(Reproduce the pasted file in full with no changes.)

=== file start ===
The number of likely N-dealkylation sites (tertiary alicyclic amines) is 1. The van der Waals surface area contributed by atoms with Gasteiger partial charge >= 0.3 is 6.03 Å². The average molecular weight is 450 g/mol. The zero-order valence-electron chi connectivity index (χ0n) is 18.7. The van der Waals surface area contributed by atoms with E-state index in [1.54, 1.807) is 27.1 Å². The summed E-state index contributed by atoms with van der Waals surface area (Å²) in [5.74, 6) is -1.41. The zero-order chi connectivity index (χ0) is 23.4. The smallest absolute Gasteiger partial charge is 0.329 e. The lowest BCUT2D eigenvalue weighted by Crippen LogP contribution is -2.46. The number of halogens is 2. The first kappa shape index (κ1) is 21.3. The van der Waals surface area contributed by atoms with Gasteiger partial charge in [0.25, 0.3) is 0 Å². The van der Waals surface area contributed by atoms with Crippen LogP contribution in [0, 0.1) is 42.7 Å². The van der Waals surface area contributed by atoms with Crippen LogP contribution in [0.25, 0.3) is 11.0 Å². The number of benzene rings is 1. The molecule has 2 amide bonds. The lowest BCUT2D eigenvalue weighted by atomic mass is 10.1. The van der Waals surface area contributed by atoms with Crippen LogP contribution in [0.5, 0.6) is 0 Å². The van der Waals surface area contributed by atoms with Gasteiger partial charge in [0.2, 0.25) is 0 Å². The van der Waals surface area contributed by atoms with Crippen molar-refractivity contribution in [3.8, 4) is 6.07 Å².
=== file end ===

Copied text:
The number of likely N-dealkylation sites (tertiary alicyclic amines) is 1. The van der Waals surface area contributed by atoms with Gasteiger partial charge >= 0.3 is 6.03 Å². The average molecular weight is 450 g/mol. The zero-order valence-electron chi connectivity index (χ0n) is 18.7. The van der Waals surface area contributed by atoms with E-state index in [1.54, 1.807) is 27.1 Å². The summed E-state index contributed by atoms with van der Waals surface area (Å²) in [5.74, 6) is -1.41. The zero-order chi connectivity index (χ0) is 23.4. The smallest absolute Gasteiger partial charge is 0.329 e. The lowest BCUT2D eigenvalue weighted by Crippen LogP contribution is -2.46. The number of halogens is 2. The first kappa shape index (κ1) is 21.3. The van der Waals surface area contributed by atoms with Gasteiger partial charge in [0.25, 0.3) is 0 Å². The van der Waals surface area contributed by atoms with Crippen LogP contribution in [0, 0.1) is 42.7 Å². The van der Waals surface area contributed by atoms with Crippen LogP contribution in [0.25, 0.3) is 11.0 Å². The number of benzene rings is 1. The molecule has 2 amide bonds. The lowest BCUT2D eigenvalue weighted by atomic mass is 10.1. The van der Waals surface area contributed by atoms with Crippen LogP contribution in [0.5, 0.6) is 0 Å². The van der Waals surface area contributed by atoms with Gasteiger partial charge in [0.2, 0.25) is 0 Å². The van der Waals surface area contributed by atoms with Crippen molar-refractivity contribution in [3.8, 4) is 6.07 Å².